You don't have to cheer gratefully, but I do expect some modicum of appreciation for rooting for the financial improvement of our economy.

Learning a Lesson

I think Bill Belichick has something to teach us. There are four things that can happen when we make a decision:

1) We make the wrong decision but get the right outcome
2) We make the wrong decision and get the wrong outcome (or the right outcome for that decision)
3) We make the right decision and get the right outcome
4) We make the right decision and the wrong outcome

Just because the outcome is wrong does not mean the decision was wrong. You can make the right decision and have a bad outcome, just as you can have a good outcome result from the wrong decision.

I personally think that he was right to go for it on 4th and 2 and all of the statistical indicators say that that decision gave him a better possibility for victory. What went wrong was not making sure that his receivers went far enough down field (although Moss was right there and was clearly in first down territory) and they got an absolutely terrible spot from the ref and there was no replay possible because they didn't have any timeouts left. (Those who argue that the MLB should be like the NFL who are said to be concerned about "getting it right" and use instant replay need to reconsider your position. As this play shows us, the NFL is not concerned about "getting it right" but only about having the appearance of getting it right.)

The Colts had just gone 79 yards in 1:40 on the previous drive, and the drive before that had also gone almost 80 yards in less than 2 minutes. What makes you think the defense was going to stop Manning all of a sudden? The truly radical move would have been to have let the Colts score immediately rather than trying to stop them in order to put the ball back in Brady's hands with two minutes remaining know he only had to get in field goal range.

We often judge things based on their outcomes, as is probably a good idea, but let us not forget that the outcome does not always mean the wrong decision was made.

Sunny Days

Last week Sesame Street celebrated its 40th anniversary. This brought out some congratulations but more condemnation. The attacks seemed to focus predominantly on the fast paced nature of the show which it is claimed has led to short attention spans in children. One thing I couldn't help notice was that those who were doing the attacking were all white. Perhaps this is because there are few people of color on television, or maybe because it is a statement of privilege. What they all seem to disregard is what the common thinking was at the time Sesame Street started and the impact it has had on children's lives for the good.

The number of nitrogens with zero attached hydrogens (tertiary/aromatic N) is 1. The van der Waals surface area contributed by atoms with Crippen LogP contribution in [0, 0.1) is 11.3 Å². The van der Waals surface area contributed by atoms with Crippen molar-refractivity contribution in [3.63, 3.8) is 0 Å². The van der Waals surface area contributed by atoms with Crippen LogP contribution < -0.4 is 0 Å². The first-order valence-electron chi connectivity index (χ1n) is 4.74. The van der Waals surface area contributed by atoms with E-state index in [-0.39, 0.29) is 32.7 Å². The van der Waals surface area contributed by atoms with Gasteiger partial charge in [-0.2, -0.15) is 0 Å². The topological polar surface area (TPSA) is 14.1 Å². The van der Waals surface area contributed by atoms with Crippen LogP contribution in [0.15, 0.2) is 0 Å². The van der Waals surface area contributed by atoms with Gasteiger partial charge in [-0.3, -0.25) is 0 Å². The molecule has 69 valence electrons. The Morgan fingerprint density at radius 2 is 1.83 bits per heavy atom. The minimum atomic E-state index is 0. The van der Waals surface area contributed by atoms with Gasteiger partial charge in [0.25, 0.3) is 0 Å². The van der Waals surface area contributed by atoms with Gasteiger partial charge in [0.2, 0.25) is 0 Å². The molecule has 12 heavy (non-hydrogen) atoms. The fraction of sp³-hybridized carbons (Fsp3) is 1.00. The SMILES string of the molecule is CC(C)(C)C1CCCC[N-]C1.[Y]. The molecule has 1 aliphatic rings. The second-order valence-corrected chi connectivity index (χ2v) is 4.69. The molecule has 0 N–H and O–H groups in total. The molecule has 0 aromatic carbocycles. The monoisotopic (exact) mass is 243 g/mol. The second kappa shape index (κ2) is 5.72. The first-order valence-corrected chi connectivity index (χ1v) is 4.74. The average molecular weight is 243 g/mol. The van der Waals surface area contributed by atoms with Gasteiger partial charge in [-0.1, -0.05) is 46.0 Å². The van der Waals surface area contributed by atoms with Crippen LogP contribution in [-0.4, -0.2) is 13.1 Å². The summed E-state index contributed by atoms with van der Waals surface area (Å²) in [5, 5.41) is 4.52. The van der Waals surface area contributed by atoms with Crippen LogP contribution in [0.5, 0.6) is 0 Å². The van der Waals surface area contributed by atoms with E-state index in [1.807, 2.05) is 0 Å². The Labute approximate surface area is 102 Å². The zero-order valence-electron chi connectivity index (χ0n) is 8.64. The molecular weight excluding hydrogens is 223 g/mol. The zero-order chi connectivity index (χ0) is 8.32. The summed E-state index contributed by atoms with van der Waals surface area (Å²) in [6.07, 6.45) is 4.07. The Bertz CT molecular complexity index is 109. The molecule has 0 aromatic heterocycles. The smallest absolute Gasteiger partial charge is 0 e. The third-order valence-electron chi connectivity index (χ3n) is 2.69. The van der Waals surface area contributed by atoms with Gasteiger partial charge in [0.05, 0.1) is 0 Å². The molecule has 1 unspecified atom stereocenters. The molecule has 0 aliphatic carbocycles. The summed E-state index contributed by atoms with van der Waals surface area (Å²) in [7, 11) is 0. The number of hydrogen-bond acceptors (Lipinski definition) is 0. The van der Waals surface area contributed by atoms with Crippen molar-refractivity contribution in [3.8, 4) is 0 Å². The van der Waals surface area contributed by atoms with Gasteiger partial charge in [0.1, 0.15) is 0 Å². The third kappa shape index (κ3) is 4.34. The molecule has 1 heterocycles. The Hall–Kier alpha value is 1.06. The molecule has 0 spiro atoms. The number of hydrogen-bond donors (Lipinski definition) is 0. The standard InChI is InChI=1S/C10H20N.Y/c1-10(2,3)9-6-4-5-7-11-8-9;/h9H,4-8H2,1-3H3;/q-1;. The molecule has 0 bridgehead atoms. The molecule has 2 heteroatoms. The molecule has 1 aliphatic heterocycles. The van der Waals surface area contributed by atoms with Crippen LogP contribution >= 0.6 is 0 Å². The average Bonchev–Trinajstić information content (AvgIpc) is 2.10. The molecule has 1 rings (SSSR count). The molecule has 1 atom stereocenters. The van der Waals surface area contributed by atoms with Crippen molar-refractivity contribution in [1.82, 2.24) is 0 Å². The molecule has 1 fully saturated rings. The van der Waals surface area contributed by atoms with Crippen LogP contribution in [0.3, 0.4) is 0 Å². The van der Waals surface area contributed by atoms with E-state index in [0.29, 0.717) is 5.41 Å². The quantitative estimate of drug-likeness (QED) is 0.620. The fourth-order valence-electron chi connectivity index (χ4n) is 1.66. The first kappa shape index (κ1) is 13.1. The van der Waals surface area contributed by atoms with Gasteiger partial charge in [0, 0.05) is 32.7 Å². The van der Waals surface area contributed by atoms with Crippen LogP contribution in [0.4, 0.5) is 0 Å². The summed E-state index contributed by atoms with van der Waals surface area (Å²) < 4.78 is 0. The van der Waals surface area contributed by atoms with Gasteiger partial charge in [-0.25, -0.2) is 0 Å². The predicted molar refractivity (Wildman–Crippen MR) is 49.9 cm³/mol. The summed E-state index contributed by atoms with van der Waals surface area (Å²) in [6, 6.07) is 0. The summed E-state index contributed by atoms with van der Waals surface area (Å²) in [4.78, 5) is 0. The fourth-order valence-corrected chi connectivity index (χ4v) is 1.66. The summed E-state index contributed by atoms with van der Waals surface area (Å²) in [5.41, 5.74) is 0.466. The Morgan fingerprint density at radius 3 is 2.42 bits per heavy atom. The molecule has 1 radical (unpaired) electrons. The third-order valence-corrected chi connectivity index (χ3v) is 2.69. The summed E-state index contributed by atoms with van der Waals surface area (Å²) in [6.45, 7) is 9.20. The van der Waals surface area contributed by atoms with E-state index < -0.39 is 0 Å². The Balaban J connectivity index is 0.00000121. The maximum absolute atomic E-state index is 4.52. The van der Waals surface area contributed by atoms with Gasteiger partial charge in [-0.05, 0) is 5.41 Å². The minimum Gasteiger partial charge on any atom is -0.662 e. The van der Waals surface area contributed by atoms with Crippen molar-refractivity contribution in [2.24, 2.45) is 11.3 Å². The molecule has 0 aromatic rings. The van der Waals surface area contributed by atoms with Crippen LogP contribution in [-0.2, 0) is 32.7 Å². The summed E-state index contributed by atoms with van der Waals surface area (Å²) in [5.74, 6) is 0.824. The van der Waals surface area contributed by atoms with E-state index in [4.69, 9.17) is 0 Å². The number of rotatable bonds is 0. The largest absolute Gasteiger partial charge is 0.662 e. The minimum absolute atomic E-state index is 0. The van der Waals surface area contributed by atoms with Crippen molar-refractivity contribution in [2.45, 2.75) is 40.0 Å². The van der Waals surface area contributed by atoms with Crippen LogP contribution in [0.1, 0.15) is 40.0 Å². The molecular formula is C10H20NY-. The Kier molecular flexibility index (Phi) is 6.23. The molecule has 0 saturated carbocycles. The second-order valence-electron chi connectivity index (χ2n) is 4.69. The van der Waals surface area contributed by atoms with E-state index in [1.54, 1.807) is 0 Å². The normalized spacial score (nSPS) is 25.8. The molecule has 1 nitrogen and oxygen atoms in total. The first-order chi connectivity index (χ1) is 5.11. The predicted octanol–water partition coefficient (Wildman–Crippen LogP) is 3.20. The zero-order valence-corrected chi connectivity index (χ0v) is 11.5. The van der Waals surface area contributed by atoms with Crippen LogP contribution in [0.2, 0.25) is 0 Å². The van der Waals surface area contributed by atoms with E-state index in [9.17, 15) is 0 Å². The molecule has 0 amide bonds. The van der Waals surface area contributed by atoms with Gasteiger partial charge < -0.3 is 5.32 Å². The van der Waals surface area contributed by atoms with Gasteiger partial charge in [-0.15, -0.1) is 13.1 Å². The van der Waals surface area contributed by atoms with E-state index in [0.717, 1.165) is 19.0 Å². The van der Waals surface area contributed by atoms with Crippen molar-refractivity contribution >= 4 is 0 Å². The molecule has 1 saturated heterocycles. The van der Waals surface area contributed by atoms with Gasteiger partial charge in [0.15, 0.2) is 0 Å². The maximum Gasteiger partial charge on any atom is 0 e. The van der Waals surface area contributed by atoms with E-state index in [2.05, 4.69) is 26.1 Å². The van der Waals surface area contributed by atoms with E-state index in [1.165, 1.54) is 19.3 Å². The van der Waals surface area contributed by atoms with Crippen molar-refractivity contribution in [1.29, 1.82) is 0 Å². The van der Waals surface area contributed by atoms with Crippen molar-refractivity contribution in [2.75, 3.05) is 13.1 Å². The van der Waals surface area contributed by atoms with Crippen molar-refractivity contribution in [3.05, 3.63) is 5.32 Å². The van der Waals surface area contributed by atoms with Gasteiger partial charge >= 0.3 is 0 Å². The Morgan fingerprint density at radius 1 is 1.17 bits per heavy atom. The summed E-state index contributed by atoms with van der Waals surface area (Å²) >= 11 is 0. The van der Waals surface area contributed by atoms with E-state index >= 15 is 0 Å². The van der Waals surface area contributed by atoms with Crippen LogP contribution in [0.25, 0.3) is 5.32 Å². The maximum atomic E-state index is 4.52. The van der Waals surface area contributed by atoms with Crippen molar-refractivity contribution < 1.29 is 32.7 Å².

Sesame Street did not create the idea that children have short attention spans. This is what educators believed at the time, including Jean Piaget whose theory of cognitive development was predominant. What the creators of the program also found in their test programs was that after about three minutes the children lost interest, and so they kept the segments short. They were following what the experts were telling them and also what the children were demonstrating. Now were they wrong? Maybe. I still think it's too debatable. My daughters never watch Sesame Street and have very short attention spans.

What the commentators also missed was the fundamental change this program made on television. For one it created children's programming as we know it now, which is focused on learning. Second it gave a positive spin to living in the city. Most shows portray the city, especially large urban centers, as dirty and dangerous places to live. Certainly not the place you want to raise your kids (again think white privilege and white flight). They also portrayed the radical notion that whites and blacks could be seen interacting in positive ways. This was so shocking that many southern PBS stations refused to run Sesame Street.